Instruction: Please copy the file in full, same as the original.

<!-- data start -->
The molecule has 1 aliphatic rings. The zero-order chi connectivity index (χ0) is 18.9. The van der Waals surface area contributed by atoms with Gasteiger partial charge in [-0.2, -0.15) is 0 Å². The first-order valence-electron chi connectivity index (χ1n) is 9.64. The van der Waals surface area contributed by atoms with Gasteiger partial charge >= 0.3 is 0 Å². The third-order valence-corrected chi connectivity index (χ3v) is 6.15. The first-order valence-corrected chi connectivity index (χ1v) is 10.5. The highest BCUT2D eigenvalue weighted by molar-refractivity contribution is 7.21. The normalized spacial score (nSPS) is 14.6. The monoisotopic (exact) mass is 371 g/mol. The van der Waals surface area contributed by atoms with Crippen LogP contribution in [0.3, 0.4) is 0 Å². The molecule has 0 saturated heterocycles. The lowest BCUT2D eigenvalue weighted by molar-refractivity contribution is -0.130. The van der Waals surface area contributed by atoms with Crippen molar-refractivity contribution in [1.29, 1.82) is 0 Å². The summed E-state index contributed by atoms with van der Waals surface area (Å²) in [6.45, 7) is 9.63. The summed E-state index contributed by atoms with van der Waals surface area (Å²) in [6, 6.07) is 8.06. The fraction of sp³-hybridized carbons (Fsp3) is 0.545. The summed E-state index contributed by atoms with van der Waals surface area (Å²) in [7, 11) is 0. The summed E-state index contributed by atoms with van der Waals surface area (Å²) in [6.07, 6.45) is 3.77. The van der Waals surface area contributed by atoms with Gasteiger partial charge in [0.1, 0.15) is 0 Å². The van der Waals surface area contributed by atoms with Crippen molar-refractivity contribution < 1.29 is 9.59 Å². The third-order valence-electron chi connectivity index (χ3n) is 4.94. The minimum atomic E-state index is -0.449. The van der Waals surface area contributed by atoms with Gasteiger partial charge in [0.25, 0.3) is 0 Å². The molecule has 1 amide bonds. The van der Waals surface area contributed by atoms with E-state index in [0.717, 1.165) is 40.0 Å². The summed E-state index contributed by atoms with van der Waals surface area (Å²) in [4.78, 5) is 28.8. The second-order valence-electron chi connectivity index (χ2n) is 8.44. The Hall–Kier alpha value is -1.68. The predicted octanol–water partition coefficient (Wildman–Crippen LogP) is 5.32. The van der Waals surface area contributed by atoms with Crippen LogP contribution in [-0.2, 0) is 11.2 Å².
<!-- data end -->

The molecule has 1 aliphatic rings. The zero-order chi connectivity index (χ0) is 18.9. The van der Waals surface area contributed by atoms with Gasteiger partial charge in [-0.2, -0.15) is 0 Å². The first-order valence-electron chi connectivity index (χ1n) is 9.64. The van der Waals surface area contributed by atoms with Gasteiger partial charge >= 0.3 is 0 Å². The third-order valence-corrected chi connectivity index (χ3v) is 6.15. The first-order valence-corrected chi connectivity index (χ1v) is 10.5. The highest BCUT2D eigenvalue weighted by molar-refractivity contribution is 7.21. The normalized spacial score (nSPS) is 14.6. The monoisotopic (exact) mass is 371 g/mol. The van der Waals surface area contributed by atoms with Crippen LogP contribution in [0.3, 0.4) is 0 Å². The molecule has 0 saturated heterocycles. The lowest BCUT2D eigenvalue weighted by molar-refractivity contribution is -0.130. The van der Waals surface area contributed by atoms with Crippen molar-refractivity contribution in [1.29, 1.82) is 0 Å². The summed E-state index contributed by atoms with van der Waals surface area (Å²) in [6.45, 7) is 9.63. The summed E-state index contributed by atoms with van der Waals surface area (Å²) in [6, 6.07) is 8.06. The fraction of sp³-hybridized carbons (Fsp3) is 0.545. The summed E-state index contributed by atoms with van der Waals surface area (Å²) in [7, 11) is 0. The summed E-state index contributed by atoms with van der Waals surface area (Å²) in [6.07, 6.45) is 3.77. The van der Waals surface area contributed by atoms with Gasteiger partial charge in [0.1, 0.15) is 0 Å². The van der Waals surface area contributed by atoms with Crippen molar-refractivity contribution < 1.29 is 9.59 Å². The third-order valence-electron chi connectivity index (χ3n) is 4.94. The minimum atomic E-state index is -0.449. The van der Waals surface area contributed by atoms with Gasteiger partial charge in [0.25, 0.3) is 0 Å². The molecule has 1 amide bonds. The van der Waals surface area contributed by atoms with E-state index in [0.717, 1.165) is 40.0 Å². The summed E-state index contributed by atoms with van der Waals surface area (Å²) in [4.78, 5) is 28.8. The second-order valence-electron chi connectivity index (χ2n) is 8.44. The Hall–Kier alpha value is -1.68. The predicted octanol–water partition coefficient (Wildman–Crippen LogP) is 5.32. The van der Waals surface area contributed by atoms with Crippen LogP contribution in [-0.2, 0) is 11.2 Å².